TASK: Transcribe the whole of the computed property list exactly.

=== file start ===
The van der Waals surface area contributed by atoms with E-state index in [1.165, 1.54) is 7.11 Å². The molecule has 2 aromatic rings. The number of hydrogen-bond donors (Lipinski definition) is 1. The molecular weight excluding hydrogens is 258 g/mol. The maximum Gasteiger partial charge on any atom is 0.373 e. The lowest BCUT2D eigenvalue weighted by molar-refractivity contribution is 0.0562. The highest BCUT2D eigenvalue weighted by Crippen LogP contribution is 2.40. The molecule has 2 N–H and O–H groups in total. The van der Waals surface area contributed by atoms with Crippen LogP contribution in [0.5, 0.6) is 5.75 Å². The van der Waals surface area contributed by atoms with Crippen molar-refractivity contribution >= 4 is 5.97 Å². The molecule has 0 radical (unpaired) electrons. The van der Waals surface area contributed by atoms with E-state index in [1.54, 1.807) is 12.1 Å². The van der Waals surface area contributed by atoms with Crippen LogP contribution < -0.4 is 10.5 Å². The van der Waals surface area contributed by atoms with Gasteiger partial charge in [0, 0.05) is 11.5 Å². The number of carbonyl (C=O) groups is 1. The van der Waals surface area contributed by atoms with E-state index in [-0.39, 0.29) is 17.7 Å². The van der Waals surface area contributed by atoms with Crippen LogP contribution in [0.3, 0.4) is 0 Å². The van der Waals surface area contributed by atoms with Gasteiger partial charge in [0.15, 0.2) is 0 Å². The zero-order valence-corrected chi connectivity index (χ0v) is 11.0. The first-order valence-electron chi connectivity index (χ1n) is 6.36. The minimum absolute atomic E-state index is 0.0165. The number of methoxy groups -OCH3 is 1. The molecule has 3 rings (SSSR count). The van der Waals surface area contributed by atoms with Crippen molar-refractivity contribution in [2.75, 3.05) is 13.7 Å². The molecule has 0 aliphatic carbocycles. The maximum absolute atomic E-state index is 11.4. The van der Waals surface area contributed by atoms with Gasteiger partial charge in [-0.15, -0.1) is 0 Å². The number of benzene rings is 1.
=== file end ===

The van der Waals surface area contributed by atoms with E-state index in [1.165, 1.54) is 7.11 Å². The molecule has 2 aromatic rings. The number of hydrogen-bond donors (Lipinski definition) is 1. The molecular weight excluding hydrogens is 258 g/mol. The maximum Gasteiger partial charge on any atom is 0.373 e. The lowest BCUT2D eigenvalue weighted by molar-refractivity contribution is 0.0562. The highest BCUT2D eigenvalue weighted by Crippen LogP contribution is 2.40. The molecule has 2 N–H and O–H groups in total. The van der Waals surface area contributed by atoms with Crippen LogP contribution in [0.5, 0.6) is 5.75 Å². The van der Waals surface area contributed by atoms with Crippen molar-refractivity contribution >= 4 is 5.97 Å². The molecule has 0 radical (unpaired) electrons. The van der Waals surface area contributed by atoms with E-state index in [1.54, 1.807) is 12.1 Å². The van der Waals surface area contributed by atoms with Crippen LogP contribution < -0.4 is 10.5 Å². The van der Waals surface area contributed by atoms with Gasteiger partial charge in [0, 0.05) is 11.5 Å². The number of carbonyl (C=O) groups is 1. The van der Waals surface area contributed by atoms with E-state index in [-0.39, 0.29) is 17.7 Å². The van der Waals surface area contributed by atoms with Crippen LogP contribution in [0.3, 0.4) is 0 Å². The van der Waals surface area contributed by atoms with Gasteiger partial charge in [0.15, 0.2) is 0 Å². The zero-order valence-corrected chi connectivity index (χ0v) is 11.0. The first-order valence-electron chi connectivity index (χ1n) is 6.36. The minimum absolute atomic E-state index is 0.0165. The number of methoxy groups -OCH3 is 1. The molecule has 3 rings (SSSR count). The van der Waals surface area contributed by atoms with Crippen molar-refractivity contribution in [2.75, 3.05) is 13.7 Å². The molecule has 0 aliphatic carbocycles. The maximum absolute atomic E-state index is 11.4. The van der Waals surface area contributed by atoms with Gasteiger partial charge in [-0.15, -0.1) is 0 Å². The number of benzene rings is 1.